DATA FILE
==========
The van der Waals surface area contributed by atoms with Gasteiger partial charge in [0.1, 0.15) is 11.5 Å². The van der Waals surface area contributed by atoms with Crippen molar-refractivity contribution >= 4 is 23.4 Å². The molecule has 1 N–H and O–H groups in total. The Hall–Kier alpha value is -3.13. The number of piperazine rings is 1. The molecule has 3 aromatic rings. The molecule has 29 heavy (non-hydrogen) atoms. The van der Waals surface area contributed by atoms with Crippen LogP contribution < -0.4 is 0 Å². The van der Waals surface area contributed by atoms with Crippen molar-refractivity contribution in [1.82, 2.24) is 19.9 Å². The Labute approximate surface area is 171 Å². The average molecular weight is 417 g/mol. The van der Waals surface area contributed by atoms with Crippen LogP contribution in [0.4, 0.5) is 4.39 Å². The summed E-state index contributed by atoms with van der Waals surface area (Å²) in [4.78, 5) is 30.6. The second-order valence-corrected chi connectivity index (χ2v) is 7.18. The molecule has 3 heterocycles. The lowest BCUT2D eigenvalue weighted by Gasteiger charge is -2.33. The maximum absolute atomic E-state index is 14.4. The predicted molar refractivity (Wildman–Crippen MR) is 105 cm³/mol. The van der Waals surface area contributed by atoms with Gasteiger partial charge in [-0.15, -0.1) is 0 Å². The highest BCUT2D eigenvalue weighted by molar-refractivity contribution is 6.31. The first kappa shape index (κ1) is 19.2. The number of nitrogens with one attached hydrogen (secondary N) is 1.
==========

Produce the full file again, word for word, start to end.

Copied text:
The van der Waals surface area contributed by atoms with Gasteiger partial charge in [0.1, 0.15) is 11.5 Å². The van der Waals surface area contributed by atoms with Crippen molar-refractivity contribution >= 4 is 23.4 Å². The molecule has 1 N–H and O–H groups in total. The Hall–Kier alpha value is -3.13. The number of piperazine rings is 1. The molecule has 3 aromatic rings. The molecule has 29 heavy (non-hydrogen) atoms. The van der Waals surface area contributed by atoms with Crippen LogP contribution < -0.4 is 0 Å². The van der Waals surface area contributed by atoms with Crippen molar-refractivity contribution in [1.82, 2.24) is 19.9 Å². The Labute approximate surface area is 171 Å². The average molecular weight is 417 g/mol. The van der Waals surface area contributed by atoms with Crippen LogP contribution in [0.4, 0.5) is 4.39 Å². The summed E-state index contributed by atoms with van der Waals surface area (Å²) in [4.78, 5) is 30.6. The second-order valence-corrected chi connectivity index (χ2v) is 7.18. The molecule has 3 heterocycles. The lowest BCUT2D eigenvalue weighted by Gasteiger charge is -2.33. The maximum absolute atomic E-state index is 14.4. The predicted molar refractivity (Wildman–Crippen MR) is 105 cm³/mol. The van der Waals surface area contributed by atoms with Gasteiger partial charge in [-0.15, -0.1) is 0 Å². The highest BCUT2D eigenvalue weighted by molar-refractivity contribution is 6.31. The first kappa shape index (κ1) is 19.2. The number of nitrogens with one attached hydrogen (secondary N) is 1.